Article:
And what about those feasts that come after December 25? In different Christian churches, the Christmas season might end on January 6 (the traditional date of the Feast of the Epiphany), or it might last until the Feast of the Baptism of the Lord (traditionally eight days or the Sunday after Epiphany), or might even culminate on February 2 (the Feast of the Presentation of the Lord, forty days after December 25). Tucked in during that week we call the “Octave of Christmas” are the Feast of the Holy Family and the Solemnity of Mary, the Mother of God (known by many as a day for nursing a hangover, watching football, and eating black-eyed peas). Truthfully, except for the familiar story of the three Magi bringing gifts to the Christ Child, those feasts barely receive our attention (except at Mass), so quickly are they overtaken by New Year’s Eve and Super Bowl parties and Valentine’s Day merchandise in the stores. What’s the “long view” of those? How do I reframe stories I’ve heard so many times that I don’t really grasp their beautiful connection to each other and to my own life today?
For me, the first step is to read the Gospels for those feasts — I mean, really read them—with new eyes, and to hear their proclamation with new ears. The story of the Holy Family is my story, the account of a newborn King whose parents must flee those who wish to thwart his mission before it even begins. How often do I vow to fully trust the Lord in a situation, only to take back control of my life before He even has an opportunity to work things out for his glory and my highest good?
Jesus’ mother Mary, whose title “Mother of God” was decreed at the Council of Ephesus in 431 because her Son’s two natures, both fully human and fully divine, are united in one person — is my mother, too. She is the mother of all who receive “second birth” through water and the Spirit. She will always be our mother “in the order of grace,” according to Vatican II’s Dogmatic Constitution on the Church (#61). So why did I all but ignore her maternal role in my life for so many years? If Jesus saw fit to bestow his mother to each of us from the Cross, why did I not try to get to know her as personally as I tried to know her Son? (I’m happy to relate that my relationship with Mary, and her Son, is deepening dramatically as I’ve consecrated myself to her care in recent months).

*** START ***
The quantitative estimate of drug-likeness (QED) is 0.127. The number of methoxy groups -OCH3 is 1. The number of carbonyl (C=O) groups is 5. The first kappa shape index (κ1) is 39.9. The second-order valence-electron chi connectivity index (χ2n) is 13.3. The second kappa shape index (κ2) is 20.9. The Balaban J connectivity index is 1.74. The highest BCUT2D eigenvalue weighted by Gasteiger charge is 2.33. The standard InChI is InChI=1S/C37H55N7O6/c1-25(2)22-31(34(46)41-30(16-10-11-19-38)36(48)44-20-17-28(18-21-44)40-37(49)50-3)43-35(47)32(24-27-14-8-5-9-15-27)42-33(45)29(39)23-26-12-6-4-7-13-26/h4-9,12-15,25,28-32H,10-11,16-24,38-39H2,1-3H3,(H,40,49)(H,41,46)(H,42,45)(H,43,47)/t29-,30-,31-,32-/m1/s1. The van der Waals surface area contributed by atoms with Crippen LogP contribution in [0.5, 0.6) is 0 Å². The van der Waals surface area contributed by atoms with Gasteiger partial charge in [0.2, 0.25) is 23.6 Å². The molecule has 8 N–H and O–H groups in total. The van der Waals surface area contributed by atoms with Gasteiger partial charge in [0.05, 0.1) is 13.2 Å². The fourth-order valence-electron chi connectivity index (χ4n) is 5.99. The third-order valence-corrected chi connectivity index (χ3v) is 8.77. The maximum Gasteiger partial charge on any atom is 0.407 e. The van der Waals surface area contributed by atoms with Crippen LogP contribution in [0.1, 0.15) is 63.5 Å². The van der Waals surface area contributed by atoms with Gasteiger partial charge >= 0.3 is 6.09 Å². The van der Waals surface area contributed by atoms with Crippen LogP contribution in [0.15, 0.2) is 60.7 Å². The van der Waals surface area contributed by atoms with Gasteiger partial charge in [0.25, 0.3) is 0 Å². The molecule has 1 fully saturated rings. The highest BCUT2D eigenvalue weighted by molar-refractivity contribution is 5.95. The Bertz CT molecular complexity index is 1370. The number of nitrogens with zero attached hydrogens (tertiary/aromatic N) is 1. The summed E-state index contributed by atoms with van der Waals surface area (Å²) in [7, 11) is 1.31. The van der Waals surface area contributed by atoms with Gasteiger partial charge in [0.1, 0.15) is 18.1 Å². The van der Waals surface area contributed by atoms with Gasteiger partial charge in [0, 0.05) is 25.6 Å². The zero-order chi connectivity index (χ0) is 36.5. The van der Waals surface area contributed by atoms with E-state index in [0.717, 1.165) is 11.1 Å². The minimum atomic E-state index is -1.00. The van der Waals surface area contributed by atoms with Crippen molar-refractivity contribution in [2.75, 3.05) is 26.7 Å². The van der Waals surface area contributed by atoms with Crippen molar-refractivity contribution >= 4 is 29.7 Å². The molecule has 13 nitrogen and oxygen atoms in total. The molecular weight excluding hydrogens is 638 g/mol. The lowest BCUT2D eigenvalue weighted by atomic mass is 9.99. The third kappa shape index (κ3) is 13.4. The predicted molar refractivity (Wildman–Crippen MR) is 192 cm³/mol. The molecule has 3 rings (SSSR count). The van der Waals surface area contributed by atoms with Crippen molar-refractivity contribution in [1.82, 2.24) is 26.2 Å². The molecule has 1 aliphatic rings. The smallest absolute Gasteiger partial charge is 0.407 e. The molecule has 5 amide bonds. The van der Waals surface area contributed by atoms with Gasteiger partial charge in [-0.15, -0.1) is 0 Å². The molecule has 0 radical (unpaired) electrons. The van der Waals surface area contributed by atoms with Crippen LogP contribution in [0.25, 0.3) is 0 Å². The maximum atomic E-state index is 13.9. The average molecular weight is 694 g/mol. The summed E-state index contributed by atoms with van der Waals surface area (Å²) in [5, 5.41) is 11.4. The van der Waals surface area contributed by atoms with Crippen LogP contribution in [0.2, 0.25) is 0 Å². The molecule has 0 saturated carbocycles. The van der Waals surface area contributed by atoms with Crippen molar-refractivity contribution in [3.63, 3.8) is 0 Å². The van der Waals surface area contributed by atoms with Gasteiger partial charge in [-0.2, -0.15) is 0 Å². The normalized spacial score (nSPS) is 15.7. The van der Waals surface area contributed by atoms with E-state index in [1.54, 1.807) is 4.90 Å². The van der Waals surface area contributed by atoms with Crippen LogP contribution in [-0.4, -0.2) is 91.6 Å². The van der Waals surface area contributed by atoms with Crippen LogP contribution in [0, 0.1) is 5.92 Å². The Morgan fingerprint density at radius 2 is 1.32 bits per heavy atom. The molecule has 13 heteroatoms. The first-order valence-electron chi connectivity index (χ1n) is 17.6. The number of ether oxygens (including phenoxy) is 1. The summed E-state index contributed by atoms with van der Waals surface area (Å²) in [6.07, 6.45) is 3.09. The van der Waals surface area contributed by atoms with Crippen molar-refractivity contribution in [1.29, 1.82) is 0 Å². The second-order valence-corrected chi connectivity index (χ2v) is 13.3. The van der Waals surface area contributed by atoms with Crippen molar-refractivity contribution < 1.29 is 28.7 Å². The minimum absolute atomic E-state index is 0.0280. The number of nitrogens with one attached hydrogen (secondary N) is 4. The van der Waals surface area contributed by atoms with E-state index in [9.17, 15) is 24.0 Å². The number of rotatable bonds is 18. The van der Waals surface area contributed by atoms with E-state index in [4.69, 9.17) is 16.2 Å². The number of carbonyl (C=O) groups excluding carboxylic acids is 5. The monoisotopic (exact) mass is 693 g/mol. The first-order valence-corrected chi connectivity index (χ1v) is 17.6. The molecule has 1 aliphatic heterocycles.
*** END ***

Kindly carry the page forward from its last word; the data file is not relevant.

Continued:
The feasts of the Epiphany, the Baptism, and the Presentation of the Lord are really about the importance of seeking Him with all my heart and honoring Him with all I have, to see beyond mere appearances and to discover that Jesus is nearer to me than I ever imagined. They’re about taking seriously the promises of my own Baptism. Many of Isaiah’s descendants didn’t recognize Him when He came — maybe because they stopped looking? — and I’m reminded that too often I’m either looking in all the wrong places, or in my self-righteous conceit I’ve simply stopped looking for Him altogether.
Taking the “long view” of Christmas isn’t merely about prolonging the season on the calendar. That’s the easy part. It’s the recognition that these ancient stories, dusted off, reframed, and considered together, are powerfully connected, timelessly fresh, and relevant not only for me but for all those who came before and those who will come after me. And they’re your story, too.
I’ve been engaged in some delightfully creative work for my mother lately — although it’s been far from easy. After my Dad went to be with the Lord a few years ago, my parents’ house pretty much remained as it had looked for the last twenty years, except for the gradual acquisition of even more family photos and mementos as the children and grandchildren got older and lives changed.